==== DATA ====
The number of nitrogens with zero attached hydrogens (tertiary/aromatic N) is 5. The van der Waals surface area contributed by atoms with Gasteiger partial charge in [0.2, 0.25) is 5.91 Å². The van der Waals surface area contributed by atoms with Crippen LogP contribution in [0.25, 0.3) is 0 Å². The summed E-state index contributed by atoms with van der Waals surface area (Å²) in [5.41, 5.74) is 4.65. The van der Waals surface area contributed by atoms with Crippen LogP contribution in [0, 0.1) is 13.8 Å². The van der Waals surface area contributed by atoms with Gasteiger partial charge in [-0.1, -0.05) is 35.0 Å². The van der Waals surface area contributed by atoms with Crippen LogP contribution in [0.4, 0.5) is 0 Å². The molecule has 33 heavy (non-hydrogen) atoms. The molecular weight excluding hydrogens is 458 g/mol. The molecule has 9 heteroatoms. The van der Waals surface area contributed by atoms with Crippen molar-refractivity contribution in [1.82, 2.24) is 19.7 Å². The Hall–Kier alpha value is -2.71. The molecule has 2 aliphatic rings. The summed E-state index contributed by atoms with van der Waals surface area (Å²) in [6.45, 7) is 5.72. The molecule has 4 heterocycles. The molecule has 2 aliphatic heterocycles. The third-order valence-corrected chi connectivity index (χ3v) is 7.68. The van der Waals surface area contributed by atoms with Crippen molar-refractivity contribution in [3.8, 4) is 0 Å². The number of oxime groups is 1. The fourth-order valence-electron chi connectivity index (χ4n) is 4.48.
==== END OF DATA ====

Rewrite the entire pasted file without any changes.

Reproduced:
The number of nitrogens with zero attached hydrogens (tertiary/aromatic N) is 5. The van der Waals surface area contributed by atoms with Gasteiger partial charge in [0.2, 0.25) is 5.91 Å². The van der Waals surface area contributed by atoms with Crippen LogP contribution in [0.25, 0.3) is 0 Å². The summed E-state index contributed by atoms with van der Waals surface area (Å²) in [5.41, 5.74) is 4.65. The van der Waals surface area contributed by atoms with Crippen LogP contribution in [0, 0.1) is 13.8 Å². The van der Waals surface area contributed by atoms with Gasteiger partial charge in [-0.1, -0.05) is 35.0 Å². The van der Waals surface area contributed by atoms with Crippen LogP contribution in [0.4, 0.5) is 0 Å². The molecule has 33 heavy (non-hydrogen) atoms. The molecular weight excluding hydrogens is 458 g/mol. The molecule has 9 heteroatoms. The van der Waals surface area contributed by atoms with Crippen molar-refractivity contribution in [1.82, 2.24) is 19.7 Å². The Hall–Kier alpha value is -2.71. The molecule has 2 aliphatic rings. The summed E-state index contributed by atoms with van der Waals surface area (Å²) in [6.45, 7) is 5.72. The molecule has 4 heterocycles. The molecule has 2 aliphatic heterocycles. The third-order valence-corrected chi connectivity index (χ3v) is 7.68. The van der Waals surface area contributed by atoms with Crippen molar-refractivity contribution in [3.8, 4) is 0 Å². The number of oxime groups is 1. The fourth-order valence-electron chi connectivity index (χ4n) is 4.48.